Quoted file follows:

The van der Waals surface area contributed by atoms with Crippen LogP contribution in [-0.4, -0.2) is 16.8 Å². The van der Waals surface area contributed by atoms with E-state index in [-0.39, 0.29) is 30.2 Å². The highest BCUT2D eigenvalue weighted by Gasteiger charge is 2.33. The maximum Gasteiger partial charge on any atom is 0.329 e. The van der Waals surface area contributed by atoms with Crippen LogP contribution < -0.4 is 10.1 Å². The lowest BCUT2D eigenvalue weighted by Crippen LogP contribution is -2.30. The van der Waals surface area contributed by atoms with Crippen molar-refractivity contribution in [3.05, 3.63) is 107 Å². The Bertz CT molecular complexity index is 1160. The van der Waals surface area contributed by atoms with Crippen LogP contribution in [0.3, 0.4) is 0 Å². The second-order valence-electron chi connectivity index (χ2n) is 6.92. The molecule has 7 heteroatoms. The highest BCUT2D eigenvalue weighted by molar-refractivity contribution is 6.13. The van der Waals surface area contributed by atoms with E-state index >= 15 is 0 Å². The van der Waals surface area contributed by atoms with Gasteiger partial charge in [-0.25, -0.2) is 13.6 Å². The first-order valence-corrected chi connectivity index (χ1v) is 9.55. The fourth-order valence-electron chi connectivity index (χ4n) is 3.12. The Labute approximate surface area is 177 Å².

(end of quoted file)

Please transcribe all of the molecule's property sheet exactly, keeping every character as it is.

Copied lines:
The van der Waals surface area contributed by atoms with Crippen LogP contribution in [-0.4, -0.2) is 16.8 Å². The van der Waals surface area contributed by atoms with E-state index in [-0.39, 0.29) is 30.2 Å². The highest BCUT2D eigenvalue weighted by Gasteiger charge is 2.33. The maximum Gasteiger partial charge on any atom is 0.329 e. The van der Waals surface area contributed by atoms with Crippen LogP contribution < -0.4 is 10.1 Å². The lowest BCUT2D eigenvalue weighted by Crippen LogP contribution is -2.30. The van der Waals surface area contributed by atoms with Crippen molar-refractivity contribution in [3.05, 3.63) is 107 Å². The Bertz CT molecular complexity index is 1160. The van der Waals surface area contributed by atoms with Crippen LogP contribution in [0.3, 0.4) is 0 Å². The second-order valence-electron chi connectivity index (χ2n) is 6.92. The molecule has 7 heteroatoms. The highest BCUT2D eigenvalue weighted by molar-refractivity contribution is 6.13. The van der Waals surface area contributed by atoms with E-state index >= 15 is 0 Å². The van der Waals surface area contributed by atoms with Gasteiger partial charge in [-0.25, -0.2) is 13.6 Å². The first-order valence-corrected chi connectivity index (χ1v) is 9.55. The fourth-order valence-electron chi connectivity index (χ4n) is 3.12. The Labute approximate surface area is 177 Å².